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By Angela Foster, EdD, Former Professor of Biology, Department of Science, School of General Education
Going ‘green’ is not only better for you and the planet, but it could put some extra green in your wallet as well. While there are a number of ways to save money through increased efficiency, such as compact florescent light bulbs or more energy efficient appliances in your home, it takes time before the savings become apparent in your monthly budget. However, the following tips will provide you with immediate green in both your wallet and life.
First, eat more produce and less meat. Fresh vegetables and fruit are cheaper than meat. Therefore, eating a few more vegetables saves money and is great for your body. The US Department of Agriculture (USDA) reports that the average price per pound of beef in October 2007 was $4.15 per pound and the average price of pork was $2.93 per pound. In contrast, the weighted average price for all fresh vegetables and fruits was $0.64 per pound ($0.12 cents per serving) and $0.71 per pound ($0.18 cents per serving) respectively (http://www.ers.usda.gov/Data/MeatPriceSpreads/). Almost two-thirds of fresh fruits cost $0.25 or less per serving. In fact, if you removed just one beef meal per week (based on an eight ounce serving size) and switched to vegetables, your annual savings would be about $100 per person.
Second, use wisdom in setting your thermostat. Follow Energy Star’s suggestions (http://www.energystar.gov/index.cfm?c=home_improvement.hm_improvement_index). Start with simple things for better energy efficiency like adjusting the temperature when you’re not home or sleeping. Keeping a closer eye on the temperature settings in both summer and winter can keep you comfortable, put a few extra dollars in your wallet, and help the planet at the same time. In fact, according to Energy Star, you can save $180 annually by watching the thermostat diligently throughout the year.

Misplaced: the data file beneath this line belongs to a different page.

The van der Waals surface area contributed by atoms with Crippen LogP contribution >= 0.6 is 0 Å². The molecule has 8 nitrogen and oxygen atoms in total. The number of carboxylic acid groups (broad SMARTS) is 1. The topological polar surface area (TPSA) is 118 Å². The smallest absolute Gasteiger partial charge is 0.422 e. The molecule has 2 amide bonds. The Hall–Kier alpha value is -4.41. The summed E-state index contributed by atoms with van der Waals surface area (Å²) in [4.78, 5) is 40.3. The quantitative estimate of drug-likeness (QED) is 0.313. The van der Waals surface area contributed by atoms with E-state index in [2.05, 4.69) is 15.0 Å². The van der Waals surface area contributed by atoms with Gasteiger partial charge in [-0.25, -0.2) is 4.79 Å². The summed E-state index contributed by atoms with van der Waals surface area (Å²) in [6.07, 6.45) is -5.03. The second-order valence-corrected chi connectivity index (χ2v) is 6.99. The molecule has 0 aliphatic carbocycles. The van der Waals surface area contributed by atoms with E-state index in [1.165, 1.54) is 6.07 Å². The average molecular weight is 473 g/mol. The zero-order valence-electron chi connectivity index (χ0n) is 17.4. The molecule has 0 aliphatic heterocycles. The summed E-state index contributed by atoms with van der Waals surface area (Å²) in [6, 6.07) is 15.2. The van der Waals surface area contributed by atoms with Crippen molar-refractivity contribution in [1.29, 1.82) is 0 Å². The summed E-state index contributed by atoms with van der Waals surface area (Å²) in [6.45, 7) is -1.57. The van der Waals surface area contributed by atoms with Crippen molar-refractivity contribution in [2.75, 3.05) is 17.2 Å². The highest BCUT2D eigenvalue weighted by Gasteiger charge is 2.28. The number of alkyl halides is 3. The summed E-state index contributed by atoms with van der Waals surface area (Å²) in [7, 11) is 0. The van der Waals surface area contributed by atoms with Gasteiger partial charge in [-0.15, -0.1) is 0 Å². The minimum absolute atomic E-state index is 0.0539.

Third, bike or walk a two mile round trip once a week. With gas prices on the rise, you may want to consider dusting off that bike and taking a ride. About 40 percent of urban travel is two miles or less. Try getting some fresh air, exercise, and saving a few dollars by biking or walking on at least one errand per week. If you really want to make an impact, try the two mile bicycle challenge (http://planetgreen.discovery.com/tech-transport/bicycle-challenge-ride-local.html#). According to the AAA Automobile Club (http://www.aaaexchange.com/Main/Default.asp?CategoryID=16), the average cost of driving per mile is about $0.54. So, 104 miles (2 miles x 52 weeks) adds up to an annual savings of $56.26.
Fourth, hang your laundry instead of using the dryer.According to the US Department of Energy (DOE), the dryer is second only to your refrigerator for using energy around your home. Hanging clothes not only takes advantage of free, 100 percent green, totally renewable energy sources (solar and wind), but also prolongs the life of your clothes (http://planetgreen.discovery.com/go-green/green-laundry/index.html), making this choice beneficial to your wallet on multiple levels. In fact, according to the DOE (http://www.energy.gov/yourhome.htm), reducing the use of the dryer by only one load per week can amount to $70 in annual energy cost savings.
Remember, living green isn’t just about saving the planet…it can save you money as well.
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